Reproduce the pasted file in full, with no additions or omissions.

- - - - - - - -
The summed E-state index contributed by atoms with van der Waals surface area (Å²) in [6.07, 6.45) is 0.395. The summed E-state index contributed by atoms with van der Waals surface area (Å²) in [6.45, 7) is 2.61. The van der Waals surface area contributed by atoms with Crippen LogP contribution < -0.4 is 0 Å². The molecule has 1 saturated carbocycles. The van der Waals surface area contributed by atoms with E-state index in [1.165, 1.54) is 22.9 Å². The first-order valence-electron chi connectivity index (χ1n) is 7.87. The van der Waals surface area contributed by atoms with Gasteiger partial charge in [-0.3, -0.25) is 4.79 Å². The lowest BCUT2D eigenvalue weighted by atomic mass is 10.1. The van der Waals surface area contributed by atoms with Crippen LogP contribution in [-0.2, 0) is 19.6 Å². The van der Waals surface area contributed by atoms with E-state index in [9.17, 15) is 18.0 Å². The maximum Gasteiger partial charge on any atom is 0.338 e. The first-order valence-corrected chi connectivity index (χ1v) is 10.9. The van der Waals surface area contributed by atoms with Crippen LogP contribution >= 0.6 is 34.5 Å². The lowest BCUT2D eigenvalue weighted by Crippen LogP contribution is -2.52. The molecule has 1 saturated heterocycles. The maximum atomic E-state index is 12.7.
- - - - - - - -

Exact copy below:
The summed E-state index contributed by atoms with van der Waals surface area (Å²) in [6.07, 6.45) is 0.395. The summed E-state index contributed by atoms with van der Waals surface area (Å²) in [6.45, 7) is 2.61. The van der Waals surface area contributed by atoms with Crippen LogP contribution < -0.4 is 0 Å². The molecule has 1 saturated carbocycles. The van der Waals surface area contributed by atoms with E-state index in [1.165, 1.54) is 22.9 Å². The first-order valence-electron chi connectivity index (χ1n) is 7.87. The van der Waals surface area contributed by atoms with Gasteiger partial charge in [-0.3, -0.25) is 4.79 Å². The lowest BCUT2D eigenvalue weighted by atomic mass is 10.1. The van der Waals surface area contributed by atoms with Crippen LogP contribution in [-0.2, 0) is 19.6 Å². The van der Waals surface area contributed by atoms with E-state index in [9.17, 15) is 18.0 Å². The maximum Gasteiger partial charge on any atom is 0.338 e. The first-order valence-corrected chi connectivity index (χ1v) is 10.9. The van der Waals surface area contributed by atoms with Crippen LogP contribution >= 0.6 is 34.5 Å². The lowest BCUT2D eigenvalue weighted by Crippen LogP contribution is -2.52. The molecule has 1 saturated heterocycles. The maximum atomic E-state index is 12.7.